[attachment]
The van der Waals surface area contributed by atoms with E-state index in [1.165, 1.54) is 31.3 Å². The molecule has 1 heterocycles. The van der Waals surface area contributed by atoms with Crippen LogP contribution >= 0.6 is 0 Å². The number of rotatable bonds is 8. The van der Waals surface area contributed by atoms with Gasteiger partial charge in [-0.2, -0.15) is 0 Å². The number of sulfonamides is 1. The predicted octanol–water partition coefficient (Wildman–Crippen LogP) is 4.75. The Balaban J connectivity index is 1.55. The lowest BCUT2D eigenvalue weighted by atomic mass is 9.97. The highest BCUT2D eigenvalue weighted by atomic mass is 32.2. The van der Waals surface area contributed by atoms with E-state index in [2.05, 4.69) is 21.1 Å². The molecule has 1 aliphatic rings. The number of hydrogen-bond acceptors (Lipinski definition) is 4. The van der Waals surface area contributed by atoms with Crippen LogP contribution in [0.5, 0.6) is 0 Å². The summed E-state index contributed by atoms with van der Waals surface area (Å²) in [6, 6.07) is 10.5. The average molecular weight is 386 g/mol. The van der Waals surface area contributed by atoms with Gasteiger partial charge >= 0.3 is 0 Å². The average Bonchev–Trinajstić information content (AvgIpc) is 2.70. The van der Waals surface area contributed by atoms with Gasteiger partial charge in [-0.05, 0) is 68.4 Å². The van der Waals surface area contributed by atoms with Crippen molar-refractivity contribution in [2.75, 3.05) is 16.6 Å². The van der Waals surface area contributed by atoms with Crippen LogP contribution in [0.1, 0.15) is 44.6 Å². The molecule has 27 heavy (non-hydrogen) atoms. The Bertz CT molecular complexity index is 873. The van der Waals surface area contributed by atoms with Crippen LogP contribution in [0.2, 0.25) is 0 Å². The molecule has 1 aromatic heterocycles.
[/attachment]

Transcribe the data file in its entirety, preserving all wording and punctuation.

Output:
The van der Waals surface area contributed by atoms with E-state index in [1.165, 1.54) is 31.3 Å². The molecule has 1 heterocycles. The van der Waals surface area contributed by atoms with Crippen LogP contribution >= 0.6 is 0 Å². The number of rotatable bonds is 8. The van der Waals surface area contributed by atoms with Gasteiger partial charge in [-0.2, -0.15) is 0 Å². The number of sulfonamides is 1. The predicted octanol–water partition coefficient (Wildman–Crippen LogP) is 4.75. The Balaban J connectivity index is 1.55. The lowest BCUT2D eigenvalue weighted by atomic mass is 9.97. The highest BCUT2D eigenvalue weighted by atomic mass is 32.2. The van der Waals surface area contributed by atoms with E-state index in [2.05, 4.69) is 21.1 Å². The molecule has 1 aliphatic rings. The number of hydrogen-bond acceptors (Lipinski definition) is 4. The van der Waals surface area contributed by atoms with Crippen LogP contribution in [0.5, 0.6) is 0 Å². The summed E-state index contributed by atoms with van der Waals surface area (Å²) in [6, 6.07) is 10.5. The average molecular weight is 386 g/mol. The van der Waals surface area contributed by atoms with Gasteiger partial charge >= 0.3 is 0 Å². The average Bonchev–Trinajstić information content (AvgIpc) is 2.70. The van der Waals surface area contributed by atoms with Gasteiger partial charge in [-0.05, 0) is 68.4 Å². The van der Waals surface area contributed by atoms with Crippen molar-refractivity contribution in [2.75, 3.05) is 16.6 Å². The van der Waals surface area contributed by atoms with Crippen LogP contribution in [0.1, 0.15) is 44.6 Å². The molecule has 27 heavy (non-hydrogen) atoms. The Bertz CT molecular complexity index is 873. The van der Waals surface area contributed by atoms with Crippen LogP contribution in [0.2, 0.25) is 0 Å². The molecule has 1 aromatic heterocycles.